Cross River’s Bakassi Council builds novel smart office in oil region
CROSS RIVER STATE’S LIT TORAL border council, the Bakassi Local Government Council, has made history in the entire oil region of Niger Delta as it built and equipped the first local government council smart office. This Bakassi council is new. The old Bakassi which is awash with hydrocarbon deposits was handed over by erstwhile Nigerian president, Olusegun Obasanjo, to Cameroon Republic, Nigeria’s eastern neighbour.
By far, Bakassi Council, which was recreated from Akpabuyo Council by former president Olusegun Obasanjo, shortly after his administration handed over old Bakassi to Cameroon in 2007, suffers great privations with its people, mainly fishermen and subsistence farmers left without the most basic socio-economic facilities.
Today, the council secretariat at Ikang on the edges of the Great Calabar River, where it empties into the Atlantic Ocean, has risen from the ashes. It is fully digitized with a website, a dedicated email address, Facebook handle, Twitter handle, Instagram, YouTube channel, WiFi, CCTV cameras, a Post Office Private Mail Bag, dedicated cell phone lines for complaints and feedbacks from the people, in addition to establishment of a marriage registry.
The smart office was unveiled by Iyadim Amboni Iyadim, the chairman of the local government area during activities to mark his first 100 days in office as council boss. For this, he organised a thanksgiving celebration.
Iyadim also informed that his council administration was able to install close circuit camera units at strategic locations in the council secretariat, internet facilities installed to enhance a good working environment for the council staff, to boost their productivity, and ensure commitment to service delivery to the people.
He took dignitaries and media men round his office which was commissioned by Florence Ita-Giwa, former presidential adviser on National Assembly matters to former president, Olusegun Obasanjo. Ita-Giwa, popularly known as Mama Bakassi, was taken round the office, installed with modern communication equipment, which the council boss, Iyadim said, can afford him the opportunity of knowing all that happens within and around his office and its adjoining surroundings, as well as events happening across the world.
“By this singular attainment, which is the first to be recorded by any local government council in the Niger Delta region, the story of Bakassi and its people will be heard globally because the council now has a website that people can access and make contributions to its growth and development,” the chairman said.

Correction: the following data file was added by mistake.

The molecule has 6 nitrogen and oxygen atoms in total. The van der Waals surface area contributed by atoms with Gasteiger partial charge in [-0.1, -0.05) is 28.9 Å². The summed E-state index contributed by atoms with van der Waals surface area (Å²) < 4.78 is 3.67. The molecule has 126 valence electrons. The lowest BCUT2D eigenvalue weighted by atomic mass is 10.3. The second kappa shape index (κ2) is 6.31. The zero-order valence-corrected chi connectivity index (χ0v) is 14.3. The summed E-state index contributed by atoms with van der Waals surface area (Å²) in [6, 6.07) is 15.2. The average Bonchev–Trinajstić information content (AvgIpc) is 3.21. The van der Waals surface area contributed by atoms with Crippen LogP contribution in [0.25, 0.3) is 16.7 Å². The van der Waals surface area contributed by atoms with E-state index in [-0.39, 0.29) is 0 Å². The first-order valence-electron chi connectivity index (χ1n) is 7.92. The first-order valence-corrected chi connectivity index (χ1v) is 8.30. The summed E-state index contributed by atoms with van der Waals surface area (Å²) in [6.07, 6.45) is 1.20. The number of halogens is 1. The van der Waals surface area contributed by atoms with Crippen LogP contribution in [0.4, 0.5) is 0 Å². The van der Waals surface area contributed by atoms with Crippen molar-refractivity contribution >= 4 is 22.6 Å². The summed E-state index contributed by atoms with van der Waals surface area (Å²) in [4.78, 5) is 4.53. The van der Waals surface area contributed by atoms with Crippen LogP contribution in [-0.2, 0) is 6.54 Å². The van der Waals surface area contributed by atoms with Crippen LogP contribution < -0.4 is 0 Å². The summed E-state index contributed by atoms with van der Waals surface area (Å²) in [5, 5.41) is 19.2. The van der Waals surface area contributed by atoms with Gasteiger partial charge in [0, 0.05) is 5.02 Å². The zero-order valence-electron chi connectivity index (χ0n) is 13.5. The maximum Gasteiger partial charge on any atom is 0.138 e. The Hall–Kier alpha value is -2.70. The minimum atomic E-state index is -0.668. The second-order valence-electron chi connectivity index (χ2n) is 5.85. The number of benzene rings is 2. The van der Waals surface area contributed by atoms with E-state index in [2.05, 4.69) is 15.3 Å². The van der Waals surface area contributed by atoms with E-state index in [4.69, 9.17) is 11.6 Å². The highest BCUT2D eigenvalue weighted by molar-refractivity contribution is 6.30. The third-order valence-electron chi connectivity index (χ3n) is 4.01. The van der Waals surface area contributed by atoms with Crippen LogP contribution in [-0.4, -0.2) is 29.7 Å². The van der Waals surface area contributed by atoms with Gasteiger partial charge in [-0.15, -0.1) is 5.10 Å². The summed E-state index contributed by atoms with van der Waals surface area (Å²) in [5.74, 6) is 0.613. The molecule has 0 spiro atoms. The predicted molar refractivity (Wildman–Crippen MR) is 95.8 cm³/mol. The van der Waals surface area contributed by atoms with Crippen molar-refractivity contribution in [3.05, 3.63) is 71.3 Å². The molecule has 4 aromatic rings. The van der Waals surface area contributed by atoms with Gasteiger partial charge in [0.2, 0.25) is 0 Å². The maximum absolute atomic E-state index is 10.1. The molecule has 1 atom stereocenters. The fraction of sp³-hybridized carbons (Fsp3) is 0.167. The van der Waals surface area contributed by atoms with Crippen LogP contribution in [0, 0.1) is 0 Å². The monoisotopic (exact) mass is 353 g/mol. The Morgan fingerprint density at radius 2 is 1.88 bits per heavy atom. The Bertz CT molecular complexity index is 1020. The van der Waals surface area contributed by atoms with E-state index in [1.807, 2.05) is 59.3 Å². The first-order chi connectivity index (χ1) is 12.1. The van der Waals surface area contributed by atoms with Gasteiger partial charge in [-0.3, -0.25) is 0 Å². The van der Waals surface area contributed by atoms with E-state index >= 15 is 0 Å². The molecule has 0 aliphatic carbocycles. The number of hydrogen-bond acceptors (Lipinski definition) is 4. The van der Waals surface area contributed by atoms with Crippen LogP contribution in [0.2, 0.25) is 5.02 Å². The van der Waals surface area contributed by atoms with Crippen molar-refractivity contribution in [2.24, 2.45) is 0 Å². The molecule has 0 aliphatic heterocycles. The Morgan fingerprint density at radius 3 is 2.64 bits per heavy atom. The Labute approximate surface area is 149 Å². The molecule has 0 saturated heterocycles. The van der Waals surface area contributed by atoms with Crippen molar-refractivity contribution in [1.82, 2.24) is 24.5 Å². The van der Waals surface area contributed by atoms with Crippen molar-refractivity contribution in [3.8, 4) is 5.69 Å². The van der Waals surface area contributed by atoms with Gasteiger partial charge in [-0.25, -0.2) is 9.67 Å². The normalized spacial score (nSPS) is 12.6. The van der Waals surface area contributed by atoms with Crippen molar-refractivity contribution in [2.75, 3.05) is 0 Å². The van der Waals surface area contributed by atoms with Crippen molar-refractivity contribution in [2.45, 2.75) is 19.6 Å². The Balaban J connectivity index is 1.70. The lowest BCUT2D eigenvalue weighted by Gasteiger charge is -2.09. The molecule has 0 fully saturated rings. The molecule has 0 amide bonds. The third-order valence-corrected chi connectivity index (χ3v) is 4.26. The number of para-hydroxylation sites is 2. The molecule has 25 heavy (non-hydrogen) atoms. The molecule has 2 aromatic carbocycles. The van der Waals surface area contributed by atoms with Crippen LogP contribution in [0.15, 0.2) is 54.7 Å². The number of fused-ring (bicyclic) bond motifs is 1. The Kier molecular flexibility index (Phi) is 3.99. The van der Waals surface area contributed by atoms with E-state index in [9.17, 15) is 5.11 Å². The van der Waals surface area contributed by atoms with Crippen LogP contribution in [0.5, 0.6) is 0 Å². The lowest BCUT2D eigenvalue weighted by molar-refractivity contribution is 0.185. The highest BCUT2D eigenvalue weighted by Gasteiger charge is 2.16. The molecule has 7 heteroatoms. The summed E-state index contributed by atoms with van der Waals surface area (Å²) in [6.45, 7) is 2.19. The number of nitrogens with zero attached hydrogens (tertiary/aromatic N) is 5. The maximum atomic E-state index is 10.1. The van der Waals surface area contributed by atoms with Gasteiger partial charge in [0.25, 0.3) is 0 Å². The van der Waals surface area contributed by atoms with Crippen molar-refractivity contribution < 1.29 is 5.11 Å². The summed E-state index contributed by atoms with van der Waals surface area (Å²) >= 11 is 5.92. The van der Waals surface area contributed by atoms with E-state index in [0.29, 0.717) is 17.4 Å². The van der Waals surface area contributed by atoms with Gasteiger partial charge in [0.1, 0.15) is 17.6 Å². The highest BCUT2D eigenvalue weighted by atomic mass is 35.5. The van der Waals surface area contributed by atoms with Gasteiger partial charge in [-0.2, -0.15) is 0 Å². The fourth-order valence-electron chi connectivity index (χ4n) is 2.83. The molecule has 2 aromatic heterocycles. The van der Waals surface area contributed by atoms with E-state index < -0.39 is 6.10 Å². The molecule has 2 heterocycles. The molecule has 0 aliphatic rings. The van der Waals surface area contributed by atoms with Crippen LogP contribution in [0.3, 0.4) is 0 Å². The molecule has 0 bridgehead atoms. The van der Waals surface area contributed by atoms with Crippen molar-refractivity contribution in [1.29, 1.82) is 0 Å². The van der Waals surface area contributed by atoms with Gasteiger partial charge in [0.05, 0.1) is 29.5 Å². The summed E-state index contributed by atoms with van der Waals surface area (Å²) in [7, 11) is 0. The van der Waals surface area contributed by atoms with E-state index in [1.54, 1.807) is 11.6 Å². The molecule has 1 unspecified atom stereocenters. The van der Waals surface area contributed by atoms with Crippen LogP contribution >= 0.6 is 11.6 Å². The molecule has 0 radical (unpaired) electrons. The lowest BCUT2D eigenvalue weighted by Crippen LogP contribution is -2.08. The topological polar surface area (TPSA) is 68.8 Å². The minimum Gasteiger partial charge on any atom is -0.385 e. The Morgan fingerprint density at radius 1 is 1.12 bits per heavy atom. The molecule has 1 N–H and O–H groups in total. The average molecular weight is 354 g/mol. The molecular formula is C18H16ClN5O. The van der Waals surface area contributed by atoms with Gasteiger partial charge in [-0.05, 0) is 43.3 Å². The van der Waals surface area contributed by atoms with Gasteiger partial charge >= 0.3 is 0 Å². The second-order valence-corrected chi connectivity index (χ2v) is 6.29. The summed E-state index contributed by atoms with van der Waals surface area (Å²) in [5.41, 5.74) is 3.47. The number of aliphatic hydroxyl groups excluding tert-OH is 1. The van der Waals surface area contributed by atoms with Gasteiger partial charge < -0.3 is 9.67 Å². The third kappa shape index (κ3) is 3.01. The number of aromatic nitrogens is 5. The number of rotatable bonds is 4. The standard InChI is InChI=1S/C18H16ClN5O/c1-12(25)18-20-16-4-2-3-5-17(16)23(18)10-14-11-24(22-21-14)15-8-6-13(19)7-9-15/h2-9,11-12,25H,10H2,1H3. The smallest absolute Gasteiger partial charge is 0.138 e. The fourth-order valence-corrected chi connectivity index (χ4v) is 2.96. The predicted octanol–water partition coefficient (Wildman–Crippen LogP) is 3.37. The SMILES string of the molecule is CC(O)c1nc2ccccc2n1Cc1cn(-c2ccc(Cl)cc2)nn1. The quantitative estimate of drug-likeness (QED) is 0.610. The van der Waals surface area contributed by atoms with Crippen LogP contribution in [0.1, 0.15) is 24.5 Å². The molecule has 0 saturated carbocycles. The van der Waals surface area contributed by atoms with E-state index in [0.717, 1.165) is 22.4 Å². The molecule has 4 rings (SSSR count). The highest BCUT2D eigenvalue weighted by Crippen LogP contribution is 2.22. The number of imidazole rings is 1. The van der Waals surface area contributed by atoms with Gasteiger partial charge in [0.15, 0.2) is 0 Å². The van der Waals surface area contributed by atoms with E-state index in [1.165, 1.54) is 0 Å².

According to him, Bakassi is an international border town (council area) and an area which has been so neglected, since it was recreated from the ashes of the parted old Bakassi. He said the hour has come for Bakassi to be projected across the world for the desired attention to drum for support from international communities.
“With my new office, it is possible for me to communicate with my staff effectively wherever I am; as well as conduct our weekly executive council meetings virtually, a feat yet to be recorded anywhere in Nigeria by a local government office. This makes us the first digital local council in the country, Iyadim boasted.
Commissioning the chairman’s smart office, Florence Ita-Giwa, herself an indigene of Bakassi, described it as a landmark and historic achievement, because as the seventh local government chairman of Bakassi, Iyadim has performed impressively within his first 100 days in office. She called on the people of the local council to join hands with the chairman in his efforts to turn around the fortunes of the people, with the view to ensuring that they were properly resettled.
Perhaps the council chairman, Iyadim would need to enhance his digitized Bakassi to pull tourist-visitor traffic to the area, being an international boundary, with vast mangrove and tropical rainforests. Facilities like a hotel by-the-ocean-shore, nature reserve, good internal road transportation, cottage industries would attract visitors to the littoral council, which is in-between two oilrich countries (Nigeria and Cameroon) in the Gulf of Guinea frontier. These he can achieve by opening agreements with private sector developers to establish these facilities.
Etim Oko Edet, an Etinyin the monarch of Bakassi, and current chairman of Cross River State traditional rulers’ council, who became widely acclaimed when he led protests around Nigeria over the state and neglect of Bakassi people by the Nigerian federal government, said the new council chairman, Iyadim has positive change for the area. He commended him for revisiting the Bakassi story, saying; “if those before him (that is, earlier council chairmen) had projected the course of Bakassi, our narrative would have changed for good by now.”